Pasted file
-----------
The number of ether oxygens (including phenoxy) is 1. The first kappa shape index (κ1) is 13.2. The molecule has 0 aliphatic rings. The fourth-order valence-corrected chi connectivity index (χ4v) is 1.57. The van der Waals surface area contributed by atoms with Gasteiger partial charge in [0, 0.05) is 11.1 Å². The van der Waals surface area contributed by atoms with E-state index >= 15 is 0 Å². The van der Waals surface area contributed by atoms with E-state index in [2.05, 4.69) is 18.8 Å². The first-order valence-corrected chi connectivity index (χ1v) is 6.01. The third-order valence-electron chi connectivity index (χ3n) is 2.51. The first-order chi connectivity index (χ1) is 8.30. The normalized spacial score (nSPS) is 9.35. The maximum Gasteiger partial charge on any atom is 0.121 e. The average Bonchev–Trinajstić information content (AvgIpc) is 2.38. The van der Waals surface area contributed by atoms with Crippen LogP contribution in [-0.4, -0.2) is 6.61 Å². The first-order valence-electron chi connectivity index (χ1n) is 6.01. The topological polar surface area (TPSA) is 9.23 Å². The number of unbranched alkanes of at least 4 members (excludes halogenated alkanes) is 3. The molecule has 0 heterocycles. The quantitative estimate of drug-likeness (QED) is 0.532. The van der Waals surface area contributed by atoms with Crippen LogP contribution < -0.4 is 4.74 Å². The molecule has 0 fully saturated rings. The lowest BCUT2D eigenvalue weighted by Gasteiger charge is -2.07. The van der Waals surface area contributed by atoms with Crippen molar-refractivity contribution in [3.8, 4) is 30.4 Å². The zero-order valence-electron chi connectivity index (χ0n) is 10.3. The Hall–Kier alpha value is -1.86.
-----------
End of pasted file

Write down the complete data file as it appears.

The number of ether oxygens (including phenoxy) is 1. The first kappa shape index (κ1) is 13.2. The molecule has 0 aliphatic rings. The fourth-order valence-corrected chi connectivity index (χ4v) is 1.57. The van der Waals surface area contributed by atoms with Gasteiger partial charge in [0, 0.05) is 11.1 Å². The van der Waals surface area contributed by atoms with E-state index >= 15 is 0 Å². The van der Waals surface area contributed by atoms with E-state index in [2.05, 4.69) is 18.8 Å². The first-order valence-corrected chi connectivity index (χ1v) is 6.01. The third-order valence-electron chi connectivity index (χ3n) is 2.51. The first-order chi connectivity index (χ1) is 8.30. The normalized spacial score (nSPS) is 9.35. The maximum Gasteiger partial charge on any atom is 0.121 e. The average Bonchev–Trinajstić information content (AvgIpc) is 2.38. The van der Waals surface area contributed by atoms with Crippen LogP contribution in [-0.4, -0.2) is 6.61 Å². The first-order valence-electron chi connectivity index (χ1n) is 6.01. The topological polar surface area (TPSA) is 9.23 Å². The number of unbranched alkanes of at least 4 members (excludes halogenated alkanes) is 3. The molecule has 0 heterocycles. The quantitative estimate of drug-likeness (QED) is 0.532. The van der Waals surface area contributed by atoms with Crippen LogP contribution < -0.4 is 4.74 Å². The molecule has 0 fully saturated rings. The lowest BCUT2D eigenvalue weighted by Gasteiger charge is -2.07. The van der Waals surface area contributed by atoms with Crippen molar-refractivity contribution in [3.8, 4) is 30.4 Å². The zero-order valence-electron chi connectivity index (χ0n) is 10.3. The Hall–Kier alpha value is -1.86.